• The percentage of enrolments in pupil referral units who are persistent absentees decreased from 72.3 per cent in Autumn 2017 to 70.7 per cent in Autumn 2018.

Reasons for absence

Variation across school types

The larger absence rates in special schools is driven by higher rates due to illness (4.2 per cent compared with 2.1 and 2.6 per cent in state-funded primary and secondary schools), medical/dental appointments (1.1 per cent compared with 0.2 and 0.3), other authorised circumstances (1.7 per cent compared with 0.2 and 0.3) and other unauthorised circumstances (1.7 per cent compared with 0.4 and 1.1).  

Absence due to illness

Illness is the most common reason for absence (accounting for 55.5 per cent of all absences) and heavily influences overall absence rates.It is the main driver for the overall decrease over the long term and since autumn 2017.

Reasons for persistent absence

Illness has also been the driver for the reduction in the persistent absentee rate compared to autumn 2017. Amongst persistent absentees, the proportion of sessions missed due to illness decreased from 8.4 per cent to 8.1 per cent and there were 49,000 fewer persistent absentees with this reason.

Absence by reason for persistent absentees, Autumn term 2017 to Autumn term 2018, England (state-funded primary, secondary and special schools)

 Absence rates 
 Autumn 2017Autumn 2018difference
Illness8.48.1-0.3ppts
Medical/dental appointments0.80.9-
Religious observance0.00.0-
Study leave0.00.0-
Traveller absence0.10.1-
Agreed family holiday0.30.3-
Excluded, no alternative provision0.50.6-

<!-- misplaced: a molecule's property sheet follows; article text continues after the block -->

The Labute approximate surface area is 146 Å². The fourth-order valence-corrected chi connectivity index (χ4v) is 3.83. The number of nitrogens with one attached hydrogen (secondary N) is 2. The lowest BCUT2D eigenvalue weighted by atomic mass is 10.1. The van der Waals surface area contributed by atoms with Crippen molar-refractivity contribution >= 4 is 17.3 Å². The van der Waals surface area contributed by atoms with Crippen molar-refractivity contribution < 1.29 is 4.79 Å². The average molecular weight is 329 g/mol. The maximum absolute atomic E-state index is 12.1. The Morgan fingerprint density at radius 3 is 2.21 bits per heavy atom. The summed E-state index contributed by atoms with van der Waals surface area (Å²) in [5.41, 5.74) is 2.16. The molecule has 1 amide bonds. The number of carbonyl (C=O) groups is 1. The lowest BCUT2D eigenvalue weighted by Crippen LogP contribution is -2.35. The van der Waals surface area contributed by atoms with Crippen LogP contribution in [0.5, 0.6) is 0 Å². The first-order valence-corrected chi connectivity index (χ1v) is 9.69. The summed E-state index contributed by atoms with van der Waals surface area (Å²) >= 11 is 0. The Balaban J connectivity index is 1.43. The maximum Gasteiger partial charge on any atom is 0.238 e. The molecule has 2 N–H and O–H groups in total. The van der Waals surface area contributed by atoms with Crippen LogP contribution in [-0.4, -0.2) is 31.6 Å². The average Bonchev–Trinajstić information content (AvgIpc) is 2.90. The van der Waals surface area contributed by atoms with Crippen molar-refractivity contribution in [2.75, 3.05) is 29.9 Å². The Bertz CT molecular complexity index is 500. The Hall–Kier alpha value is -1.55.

Other authorised circumstances1.41.6+0.2ppts
Total authorised absence11.711.7-
Family holiday not agreed1.82.0+0.2ppts
Arrived late0.30.4-
Other unauthorised circumstances4.44.9+0.5ppts
No reason yet0.30.2-
Total unauthorised absence6.87.6+0.7ppts

Absence due to holidays

The unauthorised holiday rate has increase slightly, continuing a trend, but remains at 0.4 rounded to 1 decimal place. Unauthorised holiday absence has been increasing gradually since 2006/07 whilst authorised holiday absence is now much lower but has remained steady over recent years. From September 2013, amended regulations stated that term time leave may only be granted in exceptional circumstances, which explains the sharp fall in authorised holiday absence between 2012/13 and 2013/14.

Help and support

Methodology

Find out how and why we collect, process and publish these statistics

National statistics

The United Kingdom Statistics Authority designated these statistics as National Statistics in accordance with the Statistics and Registration Service Act 2007 and signifying compliance with the Code of Practice for Statistics.

Designation signifying their compliance with the authority's Code of Practice for Statistics which broadly means these statistics are:

  • managed impartially and objectively in the public interest
  • meet identified user needs
  • produced according to sound methods
  • well explained and readily accessible

Once designated as National Statistics it's a statutory requirement for statistics to follow and comply with the Code of Practice for Statistics to be observed.

Find out more about the standards we follow to produce these statistics through our Standards for official statistics published by DfE guidance.

Contact us

Ask questions and provide feedback

If you have a specific enquiry about Pupil absence in schools in England: autumn term statistics and data:

Absence and exclusions statistics

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Telephone: School census statistics team